Here’s an Obscure Track From 1973 When Weed Was Smooth and Psych Rock Smoking

A conversation with John Turner of Chicago's Bad Axe about the band's long lost recording.

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09 March 2017, 2:48am

In 1973, four kids, straight out of high school, got together in a Chicago studio to record. Calling themselves Bad Axe they set up like they were playing a gig, amp stacks and all, and layed down a number of raw live tracks of heavy Nuggets inspired, rock n roll groove. 

As a garage band, they were previously named The Burlington Express, who'd play hits of the day including "Sympathy For The Devil", "I Walk The Line" and "Funky Broadway". But as they got old enough for the downtown bar scene, they moved into a house on Chicago's west side, grew their hair, pulled hard tokes of Zep/Sabbath/Blue Cheer and sped up their sound. Bad Axe was born. 

The band played across the Midwest, including Detroit where they open for the MC5 but the combination of a lack of interest and a lack of money prevented the music from that '73 session being pressed or released. That is until 2014 when Permanent Records discovered the recordings and issued "Coachman" and "Poor Man, Run" as a limited edition 45.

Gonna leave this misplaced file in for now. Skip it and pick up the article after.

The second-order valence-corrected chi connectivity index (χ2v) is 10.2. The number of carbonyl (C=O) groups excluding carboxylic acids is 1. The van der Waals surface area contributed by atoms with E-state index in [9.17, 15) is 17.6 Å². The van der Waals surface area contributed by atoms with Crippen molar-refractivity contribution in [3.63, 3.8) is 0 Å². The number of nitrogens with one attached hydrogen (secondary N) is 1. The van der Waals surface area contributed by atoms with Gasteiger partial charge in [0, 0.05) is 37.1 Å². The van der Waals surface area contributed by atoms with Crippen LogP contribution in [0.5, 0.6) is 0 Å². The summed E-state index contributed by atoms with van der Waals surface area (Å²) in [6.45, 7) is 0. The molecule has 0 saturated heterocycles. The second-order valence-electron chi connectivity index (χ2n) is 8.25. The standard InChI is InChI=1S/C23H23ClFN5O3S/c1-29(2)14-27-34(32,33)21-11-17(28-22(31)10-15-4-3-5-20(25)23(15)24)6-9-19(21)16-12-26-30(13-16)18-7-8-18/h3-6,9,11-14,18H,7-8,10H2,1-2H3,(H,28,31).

"Coachman" is to also to appear on Brown Acid: The Fourth Trip, the latest in the compilation series of long lost 60s-70s heavy psych/proto-metal/hard rock singles.

We caught up with Bad Axe vocalist and guitarist John Turner to find out more about the band and the recording session. 

Noisey: Was it Blue Cheer or Sabbath for you guys or more Hawkwind and Crazy Horse?John Turner: To be honest, it was the Rolling Stones /Deep Purple/The Who/Beatles. We started as young teens playing radio/pop hits like everyone else. As we got older we picked up on the blues, country, and hard rock. We basically played what ever the public wanted. We also expanded our gigs to bars, college parties. We went to see the Who at The Kinetic Playground and that floored us. It was the presentation the Who put on. It was very tight. That and seeing the Stones really got our attention.

What was the house on the west side like?
We hung on the northwest side of Fullerton and Cicero Avenues. It was a pretty solid blue-collar neighbourhood back then. It's still blue-collar but mostly Spanish now. It's not a bad place.

What was it like opening for the MC5?!
The MC5 thing was we were actually one of several bands that played a thing for John Sinclair. It was interesting to see all the different, yet same  people.

What was the 1973 session like? 
The "Coachman" sessions was actually only the four of us. Dennis Gray on drums/vocals, Steve Costa on guitar, Stan Marchefka on bass and me on guitar/vocals. Danny was 'indisposed' that day.

What drugs were you consuming? 
Our typical indulgence was pot and Jack. Thus Danny's indisposal.

What happened after Bad Axe?
Shortly after we did "Coachman", we added a keyboard/guitar/vocals, Dave Kent. We called it quits shortly after that. Dave, Stan and I went on to form Bitch.

'Brown Acid: The Fourth Trip' is available April 20 on Riding Easy Records

Image provided by Bad Axe.